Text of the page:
Mussorgsky is a cause needed to be taken up passionately by more conductors. Abbado has been the modern era’s most vital Mussorgskian, followed by Gergiev. There have been excellent occasional advocates, such as Stokowski, Karajan, Knussen, and a few others. Kent Nagano, who conducts here, certainly is enthusiastic, but is unfortunately not in the same league. Otherwise, this is as close to a near perfect Khovanshchina as we are likely to get.
The biggest asset here is stage direction by the renowned Dmitri Tcherniakov. Tcherniakov is one of the most celebrated opera directors active today and for very good reasons: He is not gimmicky, does not set out to shock for the sake of shock and never fails to bring new insights to a libretto. It took Tcherniakov’s skillful, well-thought out, elaborate staging to transform this great Mussorgsky opera (never a repertoire staple) into a sell-out triumph for the Bavarian State Opera and Valery Gergiev. Critics echoed audiences and the result was a resounding, runaway success, followed by this filmed version (with the afore mentioned Nagano conducting the Bayerische Staatsoper).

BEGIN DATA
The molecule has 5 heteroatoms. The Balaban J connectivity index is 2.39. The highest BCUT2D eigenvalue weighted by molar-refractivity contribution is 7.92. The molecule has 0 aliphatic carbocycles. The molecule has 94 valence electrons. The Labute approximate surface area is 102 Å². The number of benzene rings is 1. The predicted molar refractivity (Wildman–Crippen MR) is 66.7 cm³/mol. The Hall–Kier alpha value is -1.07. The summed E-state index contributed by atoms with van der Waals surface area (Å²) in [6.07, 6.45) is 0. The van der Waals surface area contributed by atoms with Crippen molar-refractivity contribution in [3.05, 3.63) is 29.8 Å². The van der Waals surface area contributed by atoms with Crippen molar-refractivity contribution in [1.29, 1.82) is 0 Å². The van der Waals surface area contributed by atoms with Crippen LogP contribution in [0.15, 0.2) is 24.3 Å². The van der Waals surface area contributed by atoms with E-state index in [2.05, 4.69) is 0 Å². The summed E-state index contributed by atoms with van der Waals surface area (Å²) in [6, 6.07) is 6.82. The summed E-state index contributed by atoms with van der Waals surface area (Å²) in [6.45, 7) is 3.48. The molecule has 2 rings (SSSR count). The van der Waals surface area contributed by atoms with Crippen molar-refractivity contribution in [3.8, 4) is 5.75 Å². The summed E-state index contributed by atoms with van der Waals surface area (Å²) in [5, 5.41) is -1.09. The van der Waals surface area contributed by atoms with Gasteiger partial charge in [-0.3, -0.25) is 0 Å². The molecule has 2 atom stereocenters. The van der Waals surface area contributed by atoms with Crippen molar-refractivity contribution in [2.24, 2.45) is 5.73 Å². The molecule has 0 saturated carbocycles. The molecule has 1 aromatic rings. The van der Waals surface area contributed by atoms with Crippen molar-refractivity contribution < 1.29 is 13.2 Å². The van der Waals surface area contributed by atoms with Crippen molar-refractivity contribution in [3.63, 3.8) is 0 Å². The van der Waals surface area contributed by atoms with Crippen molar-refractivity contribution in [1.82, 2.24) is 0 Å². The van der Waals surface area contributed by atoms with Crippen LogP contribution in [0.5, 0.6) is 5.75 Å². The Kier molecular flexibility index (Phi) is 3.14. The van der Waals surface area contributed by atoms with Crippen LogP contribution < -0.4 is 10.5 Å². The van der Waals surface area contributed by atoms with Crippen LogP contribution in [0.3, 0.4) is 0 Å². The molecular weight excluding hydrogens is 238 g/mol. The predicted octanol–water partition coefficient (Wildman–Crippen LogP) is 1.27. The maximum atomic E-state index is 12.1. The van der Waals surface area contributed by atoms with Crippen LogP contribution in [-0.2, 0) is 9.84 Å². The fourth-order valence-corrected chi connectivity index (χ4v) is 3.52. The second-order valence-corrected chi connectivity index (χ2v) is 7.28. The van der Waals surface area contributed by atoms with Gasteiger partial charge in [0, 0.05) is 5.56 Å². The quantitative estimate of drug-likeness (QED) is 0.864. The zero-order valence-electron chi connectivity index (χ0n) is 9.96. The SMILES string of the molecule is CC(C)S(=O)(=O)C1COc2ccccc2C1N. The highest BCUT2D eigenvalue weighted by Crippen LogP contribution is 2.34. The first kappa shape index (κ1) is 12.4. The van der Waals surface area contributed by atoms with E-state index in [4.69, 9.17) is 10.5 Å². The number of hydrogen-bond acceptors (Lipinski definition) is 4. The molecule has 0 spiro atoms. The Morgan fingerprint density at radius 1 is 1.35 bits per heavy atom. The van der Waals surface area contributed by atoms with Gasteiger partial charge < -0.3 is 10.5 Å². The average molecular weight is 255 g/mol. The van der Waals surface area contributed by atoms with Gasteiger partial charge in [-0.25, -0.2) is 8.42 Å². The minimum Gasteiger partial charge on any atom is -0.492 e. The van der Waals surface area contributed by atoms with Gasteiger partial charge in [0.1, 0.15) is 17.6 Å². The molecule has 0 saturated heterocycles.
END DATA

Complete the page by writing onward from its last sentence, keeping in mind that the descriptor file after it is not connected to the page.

We are fortunate to have access, via DVD, to Tcherniakov’s Khovanshchina. The plot concerns a struggle between religion and secular, political power. Tchernniakov dispenses with the history lesson and catapults the viewer into a grey state of dissolution and eventual chaos. Continue reading Dmitri Tcherniakov’s Khovanshchina